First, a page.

To critics, $120M in 'turkeys' | May 24
Budget items will boost economy
In this year's $77 billion Florida budget, $120 million (a quarter of 1 percent) consists of "turkeys": budget line items that did not pass through legislative committees or go through a review process, according to Florida TaxWatch. There are line items that deserve further scrutiny. But the vast majority are valuable for economic development and will have a positive impact on Florida.
Specifically for Hillsborough County, consider the $5 million allocated for the USF Health Morsani College of Medicine for new construction. That means USF Health's scope can expand at a time when there is a critical need for more doctors and nurses in Florida.
Additionally, the Florida Conservation and Technology Center and Center for Conservation are also exactly what our elected officials have said they are committed to: the environment. This is a perfect example of public-private partnership and should be applauded by all elected officials.
The largest budget item impacting Hillsborough County, $12 million for the Port Tampa Bay gantry crane, is just smart business. With the Panama Canal expansion under way and Port Tampa Bay directly connected to this huge commercial waterway, we must prepare for the future. The jobs that will result will allow Florida to grow our economy and change the lives of our citizens as they work to support their families and grow their careers. That is more important than a bureaucratic process.
For every big item, there are dozens worth $100,000 or more for workforce training or educational programs. As our economy improves and diversifies, we need to fund these programs to help people receive the education they need to gain new employment. It's more effective to support workforce programs than to support our safety net programs.
Could the review process be improved? Of course. But until we have a better process in place, the use of budget line items is necessary to fund the projects and programs our communities need.
Bob Rohrlack, president and CEO, Greater Tampa Chamber of Commerce, Tampa
As scores go from bad to worse, no time to waste | May 29, editorial
Reading starts at home
When did it become the school's responsibility to teach kids how to read? Reading starts in the home. If parents are not reading to their kids and encouraging them to read on their own, the school has little chance to close the gap.
It's the school's job to make kids better readers, not get them beyond an "inadequate level of success."
Scott Stolz, Tarpon Springs
Deputies deemed Calif. killer no threat May 29
Legal resources available
Many states have laws governing who can file a petition with the court for an involuntary mental health examination of any individual they suspect of being a danger to others or to himself. California's law, however, is cumbersome, often requiring an attorney to petition the court. Unfortunately, Elliot Rodger's family did not have sufficient time to hire an attorney (even if they had known this was an option).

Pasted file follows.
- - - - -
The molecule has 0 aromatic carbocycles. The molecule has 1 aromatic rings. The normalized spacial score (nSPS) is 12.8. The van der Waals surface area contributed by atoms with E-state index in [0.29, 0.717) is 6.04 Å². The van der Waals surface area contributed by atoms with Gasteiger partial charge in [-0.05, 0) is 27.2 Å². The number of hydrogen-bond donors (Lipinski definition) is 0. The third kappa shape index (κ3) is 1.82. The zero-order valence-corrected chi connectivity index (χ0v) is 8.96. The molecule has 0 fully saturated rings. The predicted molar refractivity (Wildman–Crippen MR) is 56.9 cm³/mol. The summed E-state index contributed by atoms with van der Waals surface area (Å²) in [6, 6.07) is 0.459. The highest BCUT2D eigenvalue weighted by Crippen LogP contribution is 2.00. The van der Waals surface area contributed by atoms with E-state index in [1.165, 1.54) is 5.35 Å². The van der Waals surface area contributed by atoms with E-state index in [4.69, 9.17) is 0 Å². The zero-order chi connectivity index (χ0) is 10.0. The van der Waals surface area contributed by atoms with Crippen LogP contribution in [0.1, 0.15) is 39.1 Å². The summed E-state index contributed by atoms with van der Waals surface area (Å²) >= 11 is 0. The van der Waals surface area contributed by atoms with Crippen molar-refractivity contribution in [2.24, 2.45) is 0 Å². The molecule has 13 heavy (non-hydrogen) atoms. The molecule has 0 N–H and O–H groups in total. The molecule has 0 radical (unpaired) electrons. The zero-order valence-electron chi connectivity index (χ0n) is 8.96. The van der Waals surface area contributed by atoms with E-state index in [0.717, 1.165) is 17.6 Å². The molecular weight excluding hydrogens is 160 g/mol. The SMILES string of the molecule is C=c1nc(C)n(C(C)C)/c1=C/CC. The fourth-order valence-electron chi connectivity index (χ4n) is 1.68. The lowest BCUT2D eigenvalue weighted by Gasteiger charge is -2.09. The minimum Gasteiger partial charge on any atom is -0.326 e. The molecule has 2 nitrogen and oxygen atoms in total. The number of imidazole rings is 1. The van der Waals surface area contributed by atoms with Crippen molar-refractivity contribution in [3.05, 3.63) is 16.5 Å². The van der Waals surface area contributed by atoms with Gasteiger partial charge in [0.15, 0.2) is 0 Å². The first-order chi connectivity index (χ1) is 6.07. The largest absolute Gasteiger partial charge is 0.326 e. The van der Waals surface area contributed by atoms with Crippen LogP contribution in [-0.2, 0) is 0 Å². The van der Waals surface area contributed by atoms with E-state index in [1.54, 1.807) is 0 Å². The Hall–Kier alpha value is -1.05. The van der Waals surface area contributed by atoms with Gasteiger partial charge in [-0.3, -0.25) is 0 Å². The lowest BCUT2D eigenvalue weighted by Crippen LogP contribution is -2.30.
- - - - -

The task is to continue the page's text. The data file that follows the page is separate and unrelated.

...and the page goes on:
Fortunately in Florida, anyone can file an ex parte petition with the county court detailing their personal knowledge of the individual's dangerous behavior. This petition can be found on every county courthouse website, printed out, completed thoroughly and delivered to the clerk of the court for a notarized signature on the petition.
This then goes to a judge, who has the authority to sign a court order requiring an involuntary mental examination, after which police can pick up that individual to be taken to a mental health treatment center for evaluation and hopefully treatment.
After latest outrage, I'm running out of words May 29, commentary
Answers, not arguments
Leonard Pitts thought he was running out of words after the latest outrage of knife and gun violence. As we all keep shaking our heads due to our own lack of solutions to this ever-increasing horror, I'd like to thank him for continuing to dig for those words and say what we all need to say together: "Enough!" And, if we are willing to work together to solve a problem instead of arguing, we may actually come up with some answers.
Trish Wesson, Largo
Pinellas Judge Patrick Caddell dies at age 60 May 28
Too young, too soon
In the fleeting millisecond when I first saw Judge Patrick Caddell's photo at the bottom of the front page, I assumed he had been given another honor or accolade. Then the headline jolted me into reality. He was dead at 60 — too young and too soon.
As the last of the legendary judges, he had a mystique of affability, enabling lawyers to disagree with him and even laugh about it. Many judges rightly choose to be aloof and stiff, but at legal functions and get-togethers Judge Caddell was always the good old easygoing Pat Caddell who now will live forever in the hearts of the Pinellas-Pasco legal community.
David P. Carter, Seminole
Obama defends diplomacy | May 29
Sen. John McCain, R-Ariz., was all over cable television blasting President Barack Obama's West Point speech. In the midst of an interview on CNN comes breaking news that the Phoenix VA hospital had 1,700 veterans on hidden waiting lists.
What kind of constituent service is McCain providing in his hometown and the state he ostensibly represents in Congress if he didn't know or hear about these issues?
McCain wants the FBI to get involved. Why wasn't he involved? Years ago? If the senator spent more time listening and truly helping his constituents and the veterans he claims to care so much about, instead of attacking the president for every military problem in the world, he might have known about this tragedy.
He should have known about this horrible situation and done something about it years ago.
Bob Harris, St. Petersburg